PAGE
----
ASIC has been revealed as the agency behind the blocking of a Melbourne education website, using a hitherto-unused internet censorship power.
An inept regulator exercising a hitherto-unused internet censorship power has been revealed as the source of the accidental blocking of a Melbourne education website.
IT industry news site Delimiter has revealed that Australian Securities and Investments Commission was behind the blocking of the Melbourne Free University website and more than 1000 other sites in early April when it sought to block a website suspected of engaging in fraud, using a power under s.313 of the Telecommunications Act.
The reason for the blocking of the site in April has remained a mystery, but Delimiter’s Renai LeMay pursued the issue and eventually unearthed from Broadband Minister Stephen Conroy’s office the fact that a broad power under the Telecommunications Act had been used.
Under s.313, a carrier or carriage service provider must:
” … give officers and authorities of the Commonwealth and of the States and Territories such help as is reasonably necessary for the following purposes: enforcing the criminal law and laws imposing pecuniary penalties; assisting the enforcement of the criminal laws in force in a foreign country; protecting the public revenue; safeguarding national security.”
ASIC in effect used this power to censor the internet, in the course of which over 1000 sites unconnected to the target site were blocked, including Melbourne Free University, which was told nothing by authorities or its ISP about why.
ASIC is one of Australia’s most inept regulators, with a string of courtroom defeats marking its efforts to enforce corporate law. Despite its record of bumbling, last year ASIC used the Joint Committee on Intelligence and Security’s inquiry into data retention to demand an expansion of its power to intercept internet and phone communications.
ASIC’s use of the s.313 power opens the possibility of a de facto internet filter scheme with less oversight than the filter originally proposed by Stephen Conroy in the government’s first term. As LeMay correctly notes, a filter comprised of individual requests from a variety of regulators asserting they are “enforcing criminal laws” or “safeguarding national security” is harder to monitor or hold to account. As Melbourne Free University discovered, it is also very difficult for businesses and organisations accidentally blocked to discover who has blocked them or why.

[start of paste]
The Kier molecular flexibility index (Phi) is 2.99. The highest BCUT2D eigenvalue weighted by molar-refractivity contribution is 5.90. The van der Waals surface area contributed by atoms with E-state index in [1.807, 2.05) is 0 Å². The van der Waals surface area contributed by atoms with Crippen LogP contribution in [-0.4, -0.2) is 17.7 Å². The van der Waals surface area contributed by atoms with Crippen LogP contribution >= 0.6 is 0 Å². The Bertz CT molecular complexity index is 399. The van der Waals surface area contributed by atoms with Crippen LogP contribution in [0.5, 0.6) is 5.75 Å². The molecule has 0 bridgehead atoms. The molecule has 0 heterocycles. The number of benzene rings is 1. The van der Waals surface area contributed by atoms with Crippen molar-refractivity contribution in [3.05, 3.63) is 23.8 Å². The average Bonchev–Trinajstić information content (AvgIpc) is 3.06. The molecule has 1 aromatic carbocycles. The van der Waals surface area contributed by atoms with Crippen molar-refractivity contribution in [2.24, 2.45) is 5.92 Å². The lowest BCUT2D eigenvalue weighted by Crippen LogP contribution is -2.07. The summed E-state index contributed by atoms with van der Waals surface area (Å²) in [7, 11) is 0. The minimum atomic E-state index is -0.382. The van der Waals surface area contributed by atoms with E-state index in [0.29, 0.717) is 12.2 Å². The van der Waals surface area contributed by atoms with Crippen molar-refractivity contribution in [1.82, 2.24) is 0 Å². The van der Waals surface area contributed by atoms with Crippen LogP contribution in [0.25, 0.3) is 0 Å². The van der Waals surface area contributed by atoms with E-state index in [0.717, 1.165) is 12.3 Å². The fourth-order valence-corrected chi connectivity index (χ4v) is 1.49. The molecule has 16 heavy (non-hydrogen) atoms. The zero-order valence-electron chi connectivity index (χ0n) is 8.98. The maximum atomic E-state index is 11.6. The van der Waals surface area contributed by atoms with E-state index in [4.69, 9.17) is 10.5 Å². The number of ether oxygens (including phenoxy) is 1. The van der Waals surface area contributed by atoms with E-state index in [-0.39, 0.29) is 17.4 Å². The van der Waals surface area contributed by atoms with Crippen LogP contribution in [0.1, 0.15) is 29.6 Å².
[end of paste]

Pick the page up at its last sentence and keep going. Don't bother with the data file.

In Tuesday’s budget, the government announced its abandonment of the internet filter scheme would enable a saving of several million dollars. It has been replaced with a “voluntary” filter scheme limited to sites identified by Interpol. That filter is a minimal one compared with both to the original Conroy proposal, which would have targeted a broader range of allegedly “illegal” content under Australian laws, and the one available via s.313, which is driven purely by the internal interpretations by regulators of what is “enforcing criminal law” or “safeguarding national security”.
However, all are easily evaded using virtual private networks or routing software like Tor. The safest bet for all Australian internet users is to use basic, freely available software to encrypt and redirect their internet usage to avoid filters and data retention regimes.